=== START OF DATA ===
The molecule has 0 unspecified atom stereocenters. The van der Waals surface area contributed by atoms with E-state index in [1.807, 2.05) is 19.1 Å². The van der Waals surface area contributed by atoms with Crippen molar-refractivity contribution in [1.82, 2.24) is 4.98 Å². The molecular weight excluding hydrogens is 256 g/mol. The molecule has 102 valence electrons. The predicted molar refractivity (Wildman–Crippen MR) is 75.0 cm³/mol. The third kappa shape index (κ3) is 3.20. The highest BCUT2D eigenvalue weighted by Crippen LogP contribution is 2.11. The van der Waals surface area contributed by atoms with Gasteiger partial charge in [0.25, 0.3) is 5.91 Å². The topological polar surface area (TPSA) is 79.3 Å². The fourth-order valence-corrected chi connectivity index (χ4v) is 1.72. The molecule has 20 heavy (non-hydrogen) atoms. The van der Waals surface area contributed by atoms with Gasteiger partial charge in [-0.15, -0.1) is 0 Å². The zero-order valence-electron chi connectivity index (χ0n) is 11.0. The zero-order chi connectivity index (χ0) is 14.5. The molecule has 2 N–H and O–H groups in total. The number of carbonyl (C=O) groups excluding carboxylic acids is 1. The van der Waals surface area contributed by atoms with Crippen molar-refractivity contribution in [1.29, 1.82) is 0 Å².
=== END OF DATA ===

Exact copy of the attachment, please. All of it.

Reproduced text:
The molecule has 0 unspecified atom stereocenters. The van der Waals surface area contributed by atoms with E-state index in [1.807, 2.05) is 19.1 Å². The van der Waals surface area contributed by atoms with Crippen molar-refractivity contribution in [1.82, 2.24) is 4.98 Å². The molecular weight excluding hydrogens is 256 g/mol. The molecule has 102 valence electrons. The predicted molar refractivity (Wildman–Crippen MR) is 75.0 cm³/mol. The third kappa shape index (κ3) is 3.20. The highest BCUT2D eigenvalue weighted by Crippen LogP contribution is 2.11. The van der Waals surface area contributed by atoms with Gasteiger partial charge in [0.25, 0.3) is 5.91 Å². The topological polar surface area (TPSA) is 79.3 Å². The fourth-order valence-corrected chi connectivity index (χ4v) is 1.72. The molecule has 20 heavy (non-hydrogen) atoms. The van der Waals surface area contributed by atoms with Gasteiger partial charge in [-0.15, -0.1) is 0 Å². The zero-order valence-electron chi connectivity index (χ0n) is 11.0. The zero-order chi connectivity index (χ0) is 14.5. The molecule has 2 N–H and O–H groups in total. The number of carbonyl (C=O) groups excluding carboxylic acids is 1. The van der Waals surface area contributed by atoms with Crippen molar-refractivity contribution in [1.29, 1.82) is 0 Å².